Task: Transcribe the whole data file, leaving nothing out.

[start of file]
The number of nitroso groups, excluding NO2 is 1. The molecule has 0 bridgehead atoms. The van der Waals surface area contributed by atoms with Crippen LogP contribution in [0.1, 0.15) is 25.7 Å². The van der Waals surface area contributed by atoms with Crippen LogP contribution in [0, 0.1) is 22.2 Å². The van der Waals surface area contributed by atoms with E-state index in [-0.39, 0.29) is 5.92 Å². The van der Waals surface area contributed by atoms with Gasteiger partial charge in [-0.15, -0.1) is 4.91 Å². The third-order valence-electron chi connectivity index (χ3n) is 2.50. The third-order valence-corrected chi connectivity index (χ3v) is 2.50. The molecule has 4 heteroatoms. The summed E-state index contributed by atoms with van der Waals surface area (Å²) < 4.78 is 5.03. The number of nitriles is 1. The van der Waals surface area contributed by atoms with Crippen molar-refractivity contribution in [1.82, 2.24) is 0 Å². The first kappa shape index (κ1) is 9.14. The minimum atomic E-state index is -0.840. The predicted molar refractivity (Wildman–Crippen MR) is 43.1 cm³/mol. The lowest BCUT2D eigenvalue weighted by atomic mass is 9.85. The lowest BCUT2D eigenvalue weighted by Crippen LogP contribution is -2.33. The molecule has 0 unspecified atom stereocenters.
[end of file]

The number of nitroso groups, excluding NO2 is 1. The molecule has 0 bridgehead atoms. The van der Waals surface area contributed by atoms with Crippen LogP contribution in [0.1, 0.15) is 25.7 Å². The van der Waals surface area contributed by atoms with Crippen LogP contribution in [0, 0.1) is 22.2 Å². The van der Waals surface area contributed by atoms with E-state index in [-0.39, 0.29) is 5.92 Å². The van der Waals surface area contributed by atoms with Gasteiger partial charge in [-0.15, -0.1) is 4.91 Å². The third-order valence-electron chi connectivity index (χ3n) is 2.50. The third-order valence-corrected chi connectivity index (χ3v) is 2.50. The molecule has 4 heteroatoms. The summed E-state index contributed by atoms with van der Waals surface area (Å²) < 4.78 is 5.03. The number of nitriles is 1. The van der Waals surface area contributed by atoms with Crippen molar-refractivity contribution in [1.82, 2.24) is 0 Å². The first kappa shape index (κ1) is 9.14. The minimum atomic E-state index is -0.840. The predicted molar refractivity (Wildman–Crippen MR) is 43.1 cm³/mol. The lowest BCUT2D eigenvalue weighted by atomic mass is 9.85. The lowest BCUT2D eigenvalue weighted by Crippen LogP contribution is -2.33. The molecule has 0 unspecified atom stereocenters.